Bob Carr
Bob Carr

Bye-bye Bob - Carr quits after 18 months

AFTER just 18 months in the Senate, former Foreign Minister Bob Carr will leave his position, offering his resignation tomorrow.

Offering "malice to none and generosity and charity to all", the Senator said he wished to reinvent himself as an expert on Asia, taking a role with the University of New South Wales as an Adjunct Professor.

The former NSW Premier was parachuted into the Senate position in March last year, filling a casual vacancy left following the resignation of Mark Arbib.

At a press conference on Wednesday morning, Senator Carr said his early pledges to carve out a longer-term career in federal politics were "irrational exuberance" on his part, but this was now replaced by a more thoughtful view.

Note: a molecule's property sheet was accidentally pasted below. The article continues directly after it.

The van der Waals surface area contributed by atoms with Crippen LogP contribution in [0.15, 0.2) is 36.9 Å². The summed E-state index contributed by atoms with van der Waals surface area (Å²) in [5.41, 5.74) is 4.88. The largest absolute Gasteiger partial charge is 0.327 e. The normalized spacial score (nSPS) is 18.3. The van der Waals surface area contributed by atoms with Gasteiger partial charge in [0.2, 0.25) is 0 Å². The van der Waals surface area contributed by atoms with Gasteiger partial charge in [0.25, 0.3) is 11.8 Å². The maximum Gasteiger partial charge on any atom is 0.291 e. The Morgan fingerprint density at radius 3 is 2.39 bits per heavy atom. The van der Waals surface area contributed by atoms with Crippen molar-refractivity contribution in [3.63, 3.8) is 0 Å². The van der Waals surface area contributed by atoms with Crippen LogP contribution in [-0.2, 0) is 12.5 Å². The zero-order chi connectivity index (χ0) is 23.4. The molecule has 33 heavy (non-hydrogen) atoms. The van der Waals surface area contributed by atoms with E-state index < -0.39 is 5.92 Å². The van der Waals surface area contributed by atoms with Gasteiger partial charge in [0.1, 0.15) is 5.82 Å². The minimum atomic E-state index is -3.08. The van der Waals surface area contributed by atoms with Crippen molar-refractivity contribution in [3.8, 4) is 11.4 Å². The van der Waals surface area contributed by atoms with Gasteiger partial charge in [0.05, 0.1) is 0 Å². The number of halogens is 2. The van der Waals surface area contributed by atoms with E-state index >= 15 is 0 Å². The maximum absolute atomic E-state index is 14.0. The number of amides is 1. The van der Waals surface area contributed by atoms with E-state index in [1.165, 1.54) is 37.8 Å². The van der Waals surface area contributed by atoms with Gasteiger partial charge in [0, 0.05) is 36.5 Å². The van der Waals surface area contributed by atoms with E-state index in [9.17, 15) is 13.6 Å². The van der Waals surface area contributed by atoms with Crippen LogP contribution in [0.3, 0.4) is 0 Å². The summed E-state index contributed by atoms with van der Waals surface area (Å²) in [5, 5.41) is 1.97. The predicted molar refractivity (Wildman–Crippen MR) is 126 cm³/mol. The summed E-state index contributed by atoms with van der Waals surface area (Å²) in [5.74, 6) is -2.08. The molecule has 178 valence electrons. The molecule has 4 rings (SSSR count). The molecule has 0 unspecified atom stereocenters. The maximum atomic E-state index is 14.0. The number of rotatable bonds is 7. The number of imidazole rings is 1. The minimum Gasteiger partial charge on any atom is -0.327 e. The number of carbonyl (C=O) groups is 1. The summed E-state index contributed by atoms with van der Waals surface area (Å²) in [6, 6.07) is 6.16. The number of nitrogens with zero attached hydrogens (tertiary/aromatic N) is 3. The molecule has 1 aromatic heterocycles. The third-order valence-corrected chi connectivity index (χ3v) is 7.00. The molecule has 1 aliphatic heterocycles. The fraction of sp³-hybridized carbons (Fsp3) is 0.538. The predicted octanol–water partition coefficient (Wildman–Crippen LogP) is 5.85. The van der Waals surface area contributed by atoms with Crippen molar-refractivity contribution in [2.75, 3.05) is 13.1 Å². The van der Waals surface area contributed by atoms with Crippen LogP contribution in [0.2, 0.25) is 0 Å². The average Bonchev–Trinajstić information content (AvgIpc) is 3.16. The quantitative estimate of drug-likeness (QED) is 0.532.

Senator Carr said new Opposition Leader Bill Shorten was the best option for the ALP if it wished to have a chance of winning the next federal poll.

He criticised some decisions by Julia Gillard - who appointed him as Senator - saying policies including the carbon price were not handled with proper "canniness" or caution.

He said he backed Kevin Rudd's tilt for her job in the twilight of Labor's term because the ALP would have struggled to rebuild if voters deserted it in the numbers suggested by polls.

When asked if he had any advice for those left behind in Labor, Senator Carr said the Opposition should not bend on supporting its asylum seeker policies struck with Papua New Guinea.

"The Federal parliamentary Labor Party must adhere to that or the Australian people will judge them harshly," he said.

"It is the right policy."
 


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